The Kurds: Elusive Dreams of Independence
Presentation and Discussion with
Chair, Board of Trustees, American University of Iraq, Sulaimani
Wednesday, February 12, 2020
The Kurds are an ancient and noble people who are now the primary ‘boots on the ground’ against ISIS in the Middle East. They are 35 million strong worldwide, the largest people group on earth without their own homeland. (Stephen Mansfield, Via TEDx, 18 May 2019)
The rise of the Islamic State in Iraq and Syria (ISIS) in 2011 and the regional conflict that followed stimulated renewed attention on the Kurds, one of the United States most stalwart allies in the region. President Trump’s precipitous decision to withdraw troops from Syria in October 2019 further highlighted the disparate roles the Kurds have played in conflicts throughout the Middle East. It also underscored just how little most of the world knows about a people who have lived, fought and died in conflicts involving international coalitions, regional governments, and transnational terrorist groups, all the while finding their quest for a homeland ever more elusive.
Historical facts about the Kurds are informative, but do not tell the story of Kurdish culture, religion, governance, and aspirations. The Kurds are mostly followers of Sunni Islam, sharing a common language, but residing in regional areas of four countries – Iran, Iraq, Turkey and Syria. Their political affiliations and organizations reflect the state-of-play (peaceful co-existence or conflict) the Kurds have with the national governments of their home countries. Despite sharing a common aspiration for a Kurdish homeland, different Kurdish political and military factions have evolved in response to regional conflicts, the degree of autonomy they have achieved with other governments, and their role as partner in international coalitions.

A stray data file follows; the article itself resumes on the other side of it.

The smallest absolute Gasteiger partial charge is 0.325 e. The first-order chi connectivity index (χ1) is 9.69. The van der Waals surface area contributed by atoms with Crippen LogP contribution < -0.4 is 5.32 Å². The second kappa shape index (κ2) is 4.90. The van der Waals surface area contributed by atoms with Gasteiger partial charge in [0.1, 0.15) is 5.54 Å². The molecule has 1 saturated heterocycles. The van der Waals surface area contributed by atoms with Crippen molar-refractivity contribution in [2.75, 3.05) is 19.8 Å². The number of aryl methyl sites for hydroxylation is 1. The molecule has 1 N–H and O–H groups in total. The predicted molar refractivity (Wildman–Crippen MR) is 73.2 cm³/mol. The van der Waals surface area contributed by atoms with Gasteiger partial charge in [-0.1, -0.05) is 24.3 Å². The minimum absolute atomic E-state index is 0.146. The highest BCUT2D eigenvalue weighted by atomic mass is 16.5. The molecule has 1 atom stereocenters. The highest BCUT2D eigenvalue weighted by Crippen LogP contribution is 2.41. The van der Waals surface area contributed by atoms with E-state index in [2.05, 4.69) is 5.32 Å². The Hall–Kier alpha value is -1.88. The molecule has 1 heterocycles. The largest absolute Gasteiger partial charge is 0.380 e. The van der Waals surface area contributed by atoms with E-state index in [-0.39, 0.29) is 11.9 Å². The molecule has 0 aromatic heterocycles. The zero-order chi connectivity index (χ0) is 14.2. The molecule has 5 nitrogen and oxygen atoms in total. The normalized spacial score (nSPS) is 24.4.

Following our NSF presentation last fall on the resurgence of ISIS, many of you had questions about the role the Kurds have played in fighting Islamic extremism in the region. Good news! Our very own Dr. Jill Derby has agreed to share her insight and knowledge about Kurdish history, religion, culture, and their yearnings for a homeland. As Chair of the Board of Trustees for the American University of Iraq, Sulamani, and a student of Arab cultures in Middle East, Dr. Derby has a deep understanding and personal knowledge of the national aspirations and practical realities faced by the Kurdish people.
Although this topic would be best presented in a semester course, Dr. Derby promises to share the salient points and answer your burning questions in a mere 60 minutes.
Come join us for an enlightening presentation and bring on the questions!
Dr. Jill Derby serves as Chair for the Board of Trustees of the American University of Iraq, Sulamani (AUIS). She is also a Senior Governance Consultant with the Association of Governing Boards of Universities and Colleges based in Washington, DC, where she has worked internationally for more than 15 years, to advance governance effectiveness in higher education institutions. Derby is a cultural anthropologist who received her PhD from the University of California, Davis with a concentration on the Arab Middle East. She served on two Nevada college faculties before transitioning to a policy role on the Nevada Board of Regents, where she served for 18 years, with three terms as Board Chair. In 2011 she received a U.S. Senate appointment to the National Advisory Committee on Institutional Quality and Integrity (NACIQI), which advises the U.S. Secretary of Education on higher education policy and oversees the accreditation process.